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Far from the crowd

Sam Llewellyn enjoys a quiet cruise.

Lock Scresort

On the south coast of England, the waters of the Solent were bristling with white sails. Up here in Mallaig harbour on the West Coast of Scotland, the only other yacht under way was an elegant Bristol Channel pilot cutter.

A black-backed gull eyed us coldly from a pile of trawl net, and a seal wallowed in the clean green water, pretending without success to be a crocodile. The wind bumped into the mainsail and we glided into the Sound of Sleat.

Mallaig fell astern

The Sound of Sleat is the stretch of water that separates the southern part of Skye from the mainland of Scotland. The noise and diesel of Mallaig fell astern. We broad-reached north past the lonely Knoydart peninsula through rafts of shearwaters and guillemots.

Somewhere in the murk on the port bow, the Cuillin hills lurked fierce and jagged. We passed Sandaig, where Gavin Maxwell lived with his tame otters, and anchored in the lee of an island at the mouth of Loch Hourn.

As the afternoon’s mackerel fried and the corks came out of the wine, we were the only boat for some ten miles in any direction. It was pleasant to reflect that the ‘Harbour Full’ signs were probably out in Yarmouth, IOW.

Next morning we caught the tide up to Kyle Rea. The wind was blowing briskly from the SW, and we waltzed through the seven-knot flume in the narrows like a ballroom dancer with a blizzard of diving terns instead of a mirrorball. At the top of Kyle Rea the town of Kyle of Lochalsh flashed by, the Skye bridge shot overhead, and we were washed into the Inner Sound.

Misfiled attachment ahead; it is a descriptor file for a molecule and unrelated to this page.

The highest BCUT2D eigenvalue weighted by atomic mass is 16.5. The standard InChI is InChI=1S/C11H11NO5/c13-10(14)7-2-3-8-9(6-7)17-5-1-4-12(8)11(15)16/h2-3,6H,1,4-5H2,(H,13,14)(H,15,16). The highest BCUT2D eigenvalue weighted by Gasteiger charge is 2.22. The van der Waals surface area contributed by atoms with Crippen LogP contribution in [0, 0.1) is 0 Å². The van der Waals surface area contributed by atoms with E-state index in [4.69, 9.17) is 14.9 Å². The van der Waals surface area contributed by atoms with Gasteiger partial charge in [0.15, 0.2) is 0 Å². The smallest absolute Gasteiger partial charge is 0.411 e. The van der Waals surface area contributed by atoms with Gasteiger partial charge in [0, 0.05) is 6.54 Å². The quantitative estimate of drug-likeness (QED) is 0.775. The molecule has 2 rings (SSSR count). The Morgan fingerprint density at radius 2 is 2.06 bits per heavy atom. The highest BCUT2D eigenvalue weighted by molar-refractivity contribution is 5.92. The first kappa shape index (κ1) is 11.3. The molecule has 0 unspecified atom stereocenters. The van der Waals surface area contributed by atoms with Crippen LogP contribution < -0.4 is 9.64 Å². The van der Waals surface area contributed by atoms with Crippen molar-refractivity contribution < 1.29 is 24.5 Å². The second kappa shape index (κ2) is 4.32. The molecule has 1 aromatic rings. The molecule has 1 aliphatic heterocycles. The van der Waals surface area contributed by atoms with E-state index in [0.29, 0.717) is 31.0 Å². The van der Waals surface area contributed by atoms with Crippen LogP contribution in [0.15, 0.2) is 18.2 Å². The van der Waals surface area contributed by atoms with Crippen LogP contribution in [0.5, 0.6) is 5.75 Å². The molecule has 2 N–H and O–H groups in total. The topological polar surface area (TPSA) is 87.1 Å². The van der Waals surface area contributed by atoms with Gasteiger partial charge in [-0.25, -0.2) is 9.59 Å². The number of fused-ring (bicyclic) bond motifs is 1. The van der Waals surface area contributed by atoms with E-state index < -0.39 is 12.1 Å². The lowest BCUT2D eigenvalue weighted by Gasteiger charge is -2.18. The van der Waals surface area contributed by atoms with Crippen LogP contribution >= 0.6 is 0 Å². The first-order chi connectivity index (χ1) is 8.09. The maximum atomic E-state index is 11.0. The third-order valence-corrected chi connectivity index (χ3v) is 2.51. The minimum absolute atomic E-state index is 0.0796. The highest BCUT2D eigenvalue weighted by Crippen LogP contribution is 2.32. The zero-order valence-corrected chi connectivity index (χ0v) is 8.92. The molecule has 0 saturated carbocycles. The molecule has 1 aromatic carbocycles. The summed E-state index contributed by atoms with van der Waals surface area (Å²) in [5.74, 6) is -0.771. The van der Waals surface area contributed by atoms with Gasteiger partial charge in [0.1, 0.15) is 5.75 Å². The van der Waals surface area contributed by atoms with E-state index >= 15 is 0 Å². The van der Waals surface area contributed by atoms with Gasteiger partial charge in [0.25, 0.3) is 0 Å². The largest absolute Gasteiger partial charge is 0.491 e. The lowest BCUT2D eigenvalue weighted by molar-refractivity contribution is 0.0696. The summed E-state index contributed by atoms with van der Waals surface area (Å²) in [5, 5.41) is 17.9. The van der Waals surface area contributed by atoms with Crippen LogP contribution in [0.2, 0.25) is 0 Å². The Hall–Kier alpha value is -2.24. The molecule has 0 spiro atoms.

First human

It was here, a couple of days later, that we met our first human of the cruise. This was Bill Cowie, the custodian of the island of Rona, and its excellent harbour, providing showers, haddock and venison for visiting sailors.

We chatted about this and that in the slow, polite manner of the Gulf Stream. Down in the Solent, racing yachtsmen crazed with adrenalin were probably barking at each other for water at the mark.

The days began to run into each other. Stornoway Coastguard’s weather forecasts spoke of high pressure. One morning we woke to find the world sunk in fog. On the South Coast, this would have been a cause for extreme anxiety. Here, we watched, drinking tea, as the day’s colours emerged from the pearly haze, and the sky cleared, and the mountains of Torridon floated into the blue, their feet invisible in a white eiderdown of mist.

We spent a night off Inverie on the shore of Loch Nevis. There is no road to Inverie, but it still has a pub, and the sound of discreet revelry drifted across the mirror-calm evening sea. In Cowes, the music would have been pumping. Here, there somehow seemed plenty to do without going ashore.

Next best thing to a miracle

Next morning we headed west. The Gaffers and the racers would be foregathering in Cowes. For a moment, I wished I was there to see them.

Then a Great Northern Diver crossed the bow, brilliantly chequered black and white, and a splash caught my eye. There in the channel was a group of about a dozen grey pilot whales, males and mothers and babies, breaching and rolling. They came and raced alongside, then went off to look for their breakfast, leaving me to conclude that a fleet of gaffers is a beauty, but a pod of whales is the next best thing to a miracle.

Then the boat put its shoulder into the sea, and the wake roared, and we surged towards the glittering horizon and the islands of Rum and Eigg lying like battleships under the high bright sun.

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